She looked deep into the eyes of her reflections.  “The boy.  The boy does haunt me with these thoughts.  Why?”

“Are we twined souls, maybe, cast from the same stone?  Did he once love as I did?”

She picked up a lipstick and began to apply it. “Oh, but what a boy to trouble a woman’s mind with skin coloured like the late honey and eyes, eyes like mountain pools, deep and old.

“I could taste sweet mead on the lure of those youthful lips and what pleasures awaits those who wish more than sip?”

She pressed her lips together.  “Would he love me, dear mirror?  Love me like I loved once on a forest floor?  Or could we use him?   Use him in the hunt for bigger prey?”

There was a knock on the cabin door.  “Ms Cooleridge, Mr Morava request the pleasure of your company at dinner”.

“Please send my apologies to Monsieur Morava, but I regret I am unable to attend.”


Yves Morava studied the night in his mind, playing out the events like a chess master.  He sat behind a desk relaxing in a heavy leather chair, eyes shut listening to music.  In one hand he held a cut crystal glass leaden with malt and ice which he slowly swirled.  He brought the glass to his nose and inhaled then placed it back on a silver coaster.

He pick up a small remote from the desk and a giant screen on the wall yawned into life.   He watched the party upstairs on the sun deck, zooming in on certain individuals who caught his eye.  He flicked from camera to camera, which were positioned through out his boat, trying to find her.  He smiled.  Never had a woman occupied his mind like she.  Never had a woman made him feel, so alive?  He was cold, he knew that, almost clinical, almost dead, but she, she stimulated him and this entranced him.   He hadn’t ‘felt’ in a long time.

He flicked the screen again and the camera in her cabin blinked.  She stood there, disrobed, her body like fine china that he needed to dine off.  He touched the screen and felt its coldness kissing her softly so as not to break her.  She was not alone.  He stepped back from the image and watched the boy move toward her.  He took her in his arms and they melted into one like raindrops on an ocean.  She was like marble against his nakedness, he like sand against her footprints and together they were flame and fire.  Then she turned and looked directly into the lens, as if she knew it was there, as if she knew he was watching and smiled.

There was a knock at the door, he flicked the screen and music off.  “Enter”.

His purser entered with a tall, red headed woman whose name he’d forgotten three days ago.  He picked up the whiskey glass, the ice had dissolved a while ago so he gave it to the purser and ushered him out.

He watched the girl’s lips move but the words floated past his brain.   At least this one wasn’t blonde, he thought, there were too many blondes, they swarmed around his boat like an infestation of insipid clones.   God he was fed up.  Frustrated and fed up.  He watched the girl breathe, her breasts high and tight against the pink of her dress.  Not real, his brain screamed, implants.  He smiled, “are you a virgin?”

The girl was silent not sure how to answer.  It’s a simple question, he thought, a yes or no answer.  Why do they hesitate?  He watched her lick her lips seductively while looking though lowered lashes.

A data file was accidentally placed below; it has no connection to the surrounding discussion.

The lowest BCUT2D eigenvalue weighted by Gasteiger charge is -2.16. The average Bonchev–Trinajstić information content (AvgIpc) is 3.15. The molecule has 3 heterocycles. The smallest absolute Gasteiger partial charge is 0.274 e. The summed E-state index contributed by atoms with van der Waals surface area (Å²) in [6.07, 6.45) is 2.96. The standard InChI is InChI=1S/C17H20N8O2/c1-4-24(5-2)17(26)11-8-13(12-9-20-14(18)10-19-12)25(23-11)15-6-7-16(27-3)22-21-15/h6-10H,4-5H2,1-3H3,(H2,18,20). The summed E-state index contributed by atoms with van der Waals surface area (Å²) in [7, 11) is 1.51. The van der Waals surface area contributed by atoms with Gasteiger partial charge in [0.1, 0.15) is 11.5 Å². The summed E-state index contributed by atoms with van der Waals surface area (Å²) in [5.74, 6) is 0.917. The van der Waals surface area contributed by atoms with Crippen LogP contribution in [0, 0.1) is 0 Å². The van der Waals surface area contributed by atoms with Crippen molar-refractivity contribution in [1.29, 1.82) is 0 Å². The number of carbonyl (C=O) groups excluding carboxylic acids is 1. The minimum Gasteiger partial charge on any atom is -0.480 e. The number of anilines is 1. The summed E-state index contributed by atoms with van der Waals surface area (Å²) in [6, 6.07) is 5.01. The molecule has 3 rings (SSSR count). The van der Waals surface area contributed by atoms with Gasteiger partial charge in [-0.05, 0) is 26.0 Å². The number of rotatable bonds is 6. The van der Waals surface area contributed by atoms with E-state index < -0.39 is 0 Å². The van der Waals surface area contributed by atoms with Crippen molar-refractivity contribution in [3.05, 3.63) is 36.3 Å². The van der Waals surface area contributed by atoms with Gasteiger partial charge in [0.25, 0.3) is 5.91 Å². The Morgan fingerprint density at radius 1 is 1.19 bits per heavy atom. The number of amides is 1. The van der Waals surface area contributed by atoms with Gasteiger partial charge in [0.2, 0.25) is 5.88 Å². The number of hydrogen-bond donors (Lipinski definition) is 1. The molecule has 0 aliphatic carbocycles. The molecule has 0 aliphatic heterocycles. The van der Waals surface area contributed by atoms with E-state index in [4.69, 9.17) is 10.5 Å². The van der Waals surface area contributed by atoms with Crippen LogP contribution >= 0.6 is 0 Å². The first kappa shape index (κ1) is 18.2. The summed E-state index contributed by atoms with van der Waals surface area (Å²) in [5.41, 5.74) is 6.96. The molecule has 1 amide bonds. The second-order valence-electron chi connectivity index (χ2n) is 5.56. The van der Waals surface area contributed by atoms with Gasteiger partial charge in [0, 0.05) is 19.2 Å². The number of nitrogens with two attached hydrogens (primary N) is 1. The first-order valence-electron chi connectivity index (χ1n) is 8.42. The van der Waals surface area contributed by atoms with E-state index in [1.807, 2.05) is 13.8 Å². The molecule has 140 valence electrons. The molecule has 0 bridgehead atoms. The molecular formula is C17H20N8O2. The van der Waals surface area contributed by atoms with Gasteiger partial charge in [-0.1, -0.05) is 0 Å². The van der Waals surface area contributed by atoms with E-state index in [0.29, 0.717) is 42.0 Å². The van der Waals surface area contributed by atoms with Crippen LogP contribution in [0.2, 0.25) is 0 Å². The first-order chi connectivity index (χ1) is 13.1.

Oh God here we go.

“No,” she replied.

Oh well, tonight had Lambrusco written all over it.    He turned the music back on and got up from the chair taking her hand in a gentlemanly gesture.  She took it and rose to meet him.  They began to dance.

“I’ve been dying to meet you for a long time,” she whispered in his ear.

Well, he was only too glad to oblige.


He was disappointed the girl was more ginger beer than sparkling wine.  Her perfume and blood mingled heavily on his lips leaving a bitter taste in his mouth.  He let her body fall to the floor and went back to the desk to turn the view screen on once more.  The woman was now alone and lay like a Michelangelo virgin on the satin sheets.  He watched her light a cigarette and bring it to her lips with serene glamour before dressing with all the celebration of a performance.

She came to him almost an hour later.  By then the body had been disposed and Yves was ready to play with this seductive creature.  She sat before him her eyes matching his in sentences unspoken.  He offered her a drink but she refused sitting back in the chair and lighting a cigarette.  She watched him through the smoke and he found himself ill at ease.  He poured himself a drink.

She laughed.  “Why do you go through the pretence?”

“I’m sorry?” he replied.

“Surely it’s a waste of good whisky if you’re not going to drink it?”  She flicked ash onto the carpet, his carpet.


“I’ve never taken a vampire before, I think it might hurt.”  She stood and the cabin suddenly grew very small.

She moved before him and he saw flashes of himself belch up into the air.  Something inside of him was trying to escape, it tore at his rib cage like a breath of sharp steel, pushing at the skin and bloating the flesh.  The power that was his forced its way out and she drank it in, her eyes closed, her body twitching with pleasure, until Yves Morava was a small pile of dirt on the carpet.


I watched her leave upon the wind.  A storm she fashioned for her own use.  Her power grows and soon I will have to use all magic against her.  Oh, but my heart grows heavy with the deed, for hate I have none, only sadness.   Maybe the years have made me thus, for I am old, just as I was old back then or maybe it was the pleasure I stole tonight, a pleasure that I should have given more freely when vanity staid my selfish heart.

Maybe there is hope for love but I think not.  It is too long ago and we danced to different strings on our hearts.  Our time has gone and all that is left is what could have been.

Copyright RMC Dec 2017